It’s hard to pin down the music of Falcon Arrow. Composed of only bassist Matt Reints and drummer Dav Kemp, the two create inventive, multi-layered instrumental rock that is as engaging as it is musically complex.
The band recently celebrated their 10-year anniversary. Their new album, Occurrens, is the first release on the new SolSta label. They’ll be playing the release show this Saturday, Record Store Day, at SolSta.
In an exclusive interview with Music in Minnesota, Matt and Dav talked about their new album, their record collections, the bands that inspire them, and more.
MiM: You’ve been a part of the Twin Cities music scene for 10 years and released a handful of albums and EPs. What makes Occurrens special/different from them?
Dav Kemp: It’s our first album with a collaborator, the awesome guitarist Dave Erb (from Sicbay and The Yoleus). It also has a song that has three parts, album opener “Phrases.” Part one is “Kryspoly,” part two is “der Vogel,” part three is “xfbp.” We’ve never done that before, though you could argue that the two “Amateur” songs (“Amateur Outlaws” and Amateur Law Enforcement”) are a two-part song. Which is part of the reason we re-recorded them and included them back-to-back on this record. Previously, “Amateur Outlaws” was only on a split 7” which is out-of-print and sold out. And, obviously, they weren’t ever back-to-back, they were treated as independent songs.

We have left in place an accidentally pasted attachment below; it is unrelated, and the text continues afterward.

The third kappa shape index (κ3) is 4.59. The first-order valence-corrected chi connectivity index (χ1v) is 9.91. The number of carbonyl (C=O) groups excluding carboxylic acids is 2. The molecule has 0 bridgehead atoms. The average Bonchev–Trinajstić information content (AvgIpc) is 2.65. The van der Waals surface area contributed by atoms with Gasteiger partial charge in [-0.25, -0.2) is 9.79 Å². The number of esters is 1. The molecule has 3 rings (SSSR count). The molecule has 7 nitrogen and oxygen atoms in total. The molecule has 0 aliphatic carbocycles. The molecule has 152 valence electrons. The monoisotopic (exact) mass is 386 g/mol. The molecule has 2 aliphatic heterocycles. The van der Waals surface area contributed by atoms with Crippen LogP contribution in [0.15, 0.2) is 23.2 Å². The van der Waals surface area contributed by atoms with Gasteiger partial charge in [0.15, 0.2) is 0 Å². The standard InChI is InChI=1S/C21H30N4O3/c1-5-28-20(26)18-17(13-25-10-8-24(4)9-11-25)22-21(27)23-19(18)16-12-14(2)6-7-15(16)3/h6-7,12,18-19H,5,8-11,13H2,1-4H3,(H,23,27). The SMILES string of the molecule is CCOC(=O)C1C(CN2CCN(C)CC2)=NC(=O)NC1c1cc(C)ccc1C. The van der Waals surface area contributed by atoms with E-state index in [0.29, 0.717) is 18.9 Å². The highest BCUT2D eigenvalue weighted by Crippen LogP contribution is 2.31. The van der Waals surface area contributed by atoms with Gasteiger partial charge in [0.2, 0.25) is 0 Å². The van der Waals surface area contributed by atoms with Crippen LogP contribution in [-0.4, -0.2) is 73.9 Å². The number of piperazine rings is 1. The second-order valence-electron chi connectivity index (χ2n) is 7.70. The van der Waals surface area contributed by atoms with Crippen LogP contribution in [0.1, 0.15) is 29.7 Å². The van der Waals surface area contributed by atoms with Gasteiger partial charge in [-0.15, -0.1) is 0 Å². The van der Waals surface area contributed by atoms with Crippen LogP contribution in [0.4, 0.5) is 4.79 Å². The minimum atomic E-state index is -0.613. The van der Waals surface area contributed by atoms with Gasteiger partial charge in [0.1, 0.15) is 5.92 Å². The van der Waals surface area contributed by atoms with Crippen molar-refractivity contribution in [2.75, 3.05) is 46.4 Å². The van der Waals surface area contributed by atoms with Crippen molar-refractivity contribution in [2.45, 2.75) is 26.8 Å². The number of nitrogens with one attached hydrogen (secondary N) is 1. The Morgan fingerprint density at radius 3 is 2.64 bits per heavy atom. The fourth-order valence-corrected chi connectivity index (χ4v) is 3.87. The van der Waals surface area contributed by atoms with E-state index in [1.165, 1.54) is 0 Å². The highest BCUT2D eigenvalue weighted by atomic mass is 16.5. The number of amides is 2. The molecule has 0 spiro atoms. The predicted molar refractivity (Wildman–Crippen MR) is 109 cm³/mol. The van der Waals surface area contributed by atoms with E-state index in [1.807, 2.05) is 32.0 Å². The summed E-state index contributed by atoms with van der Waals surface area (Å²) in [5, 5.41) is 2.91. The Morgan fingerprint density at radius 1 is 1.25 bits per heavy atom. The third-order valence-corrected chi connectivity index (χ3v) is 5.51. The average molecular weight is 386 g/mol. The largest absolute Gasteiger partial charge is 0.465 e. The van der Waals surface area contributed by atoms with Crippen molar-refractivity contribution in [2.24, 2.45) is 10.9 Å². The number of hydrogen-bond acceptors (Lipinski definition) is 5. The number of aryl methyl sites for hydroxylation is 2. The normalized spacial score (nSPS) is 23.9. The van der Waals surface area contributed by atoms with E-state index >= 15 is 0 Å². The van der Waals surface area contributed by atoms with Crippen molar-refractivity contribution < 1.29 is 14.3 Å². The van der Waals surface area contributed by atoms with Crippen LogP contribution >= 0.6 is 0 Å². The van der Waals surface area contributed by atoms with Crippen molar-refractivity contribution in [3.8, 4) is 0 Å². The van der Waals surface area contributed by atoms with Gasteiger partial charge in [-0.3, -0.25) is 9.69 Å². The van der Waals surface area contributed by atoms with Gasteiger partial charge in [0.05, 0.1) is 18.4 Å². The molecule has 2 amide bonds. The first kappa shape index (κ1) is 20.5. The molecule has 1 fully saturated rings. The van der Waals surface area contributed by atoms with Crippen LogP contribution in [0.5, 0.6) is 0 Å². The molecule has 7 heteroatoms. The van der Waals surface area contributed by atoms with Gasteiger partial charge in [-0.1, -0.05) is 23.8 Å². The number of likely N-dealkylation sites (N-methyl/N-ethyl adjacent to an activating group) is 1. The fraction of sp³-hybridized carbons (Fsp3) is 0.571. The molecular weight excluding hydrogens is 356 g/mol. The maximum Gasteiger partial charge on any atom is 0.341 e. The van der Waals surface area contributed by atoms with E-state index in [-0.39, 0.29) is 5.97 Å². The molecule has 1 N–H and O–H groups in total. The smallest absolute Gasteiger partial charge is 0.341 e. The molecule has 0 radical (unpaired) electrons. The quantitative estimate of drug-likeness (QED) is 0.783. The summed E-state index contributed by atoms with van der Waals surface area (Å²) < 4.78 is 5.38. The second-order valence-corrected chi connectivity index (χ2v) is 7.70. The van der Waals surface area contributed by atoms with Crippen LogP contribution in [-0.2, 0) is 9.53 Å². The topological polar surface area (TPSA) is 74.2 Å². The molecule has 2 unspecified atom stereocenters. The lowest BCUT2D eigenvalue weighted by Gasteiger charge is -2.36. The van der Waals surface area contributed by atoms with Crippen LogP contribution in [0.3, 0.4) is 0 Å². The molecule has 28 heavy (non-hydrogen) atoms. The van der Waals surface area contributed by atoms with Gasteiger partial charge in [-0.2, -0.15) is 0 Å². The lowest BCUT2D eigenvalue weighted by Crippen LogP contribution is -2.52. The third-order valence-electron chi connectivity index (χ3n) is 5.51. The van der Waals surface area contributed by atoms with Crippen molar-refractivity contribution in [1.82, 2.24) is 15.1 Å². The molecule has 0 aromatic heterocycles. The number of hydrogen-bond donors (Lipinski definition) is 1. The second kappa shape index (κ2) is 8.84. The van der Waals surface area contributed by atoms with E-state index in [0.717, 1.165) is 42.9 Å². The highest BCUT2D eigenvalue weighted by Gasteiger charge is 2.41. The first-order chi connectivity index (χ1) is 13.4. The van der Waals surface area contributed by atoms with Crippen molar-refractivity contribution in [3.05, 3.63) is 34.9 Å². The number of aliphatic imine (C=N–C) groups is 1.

Matt Reints: It was great working with Dave Erb. That material is about a third of the album, so that is very different. The material on Side A, the Phrases Trilogy and Planemo X, are some of the first songs that we wrote with a new looping pedal, the Boomerang III, which allows for three loops simultaneously. Combining that with the DL4 looping pedal gave me a lot more options while writing. Some of the material on Cities of Gold had some elements of that, but these songs felt like the first to fully utilize it. The bass parts and the looping have continually gotten more complex over time and this was just another step forward with that.
MiM: Occurrens is the first release on SolSta Records. Tell us about this new endeavor and how you teamed up with them.
DK: Phil, the owner of Solsta records and Solid State Vinyl (now also called SolSta Records), has been a fan of our music for a while, and had also talked about starting a label for a while.
MR: Our relationship with Phil and Hannah started when Solid State opened and I asked about playing a show there. We played in the store a couple of times and with Solid State for Open Streets on Minnehaha Ave. for a couple years. We developed a friendship just from going to buy records at the store, talking about music, and dropping off our older records to sell at Solid State. Originally, we were planning to release Occurrens as cassette and digital only because of a lack of funds for a record order, but Phil wanted to start a label and he wanted the new material to be available on vinyl. We had shared the material as we were recording and mixing it and everything just came together with the launch of SolSta Records and Occurrens being the first release on it. I’m so happy it did, because the records look and sound great and it wouldn’t exist without SolSta Records.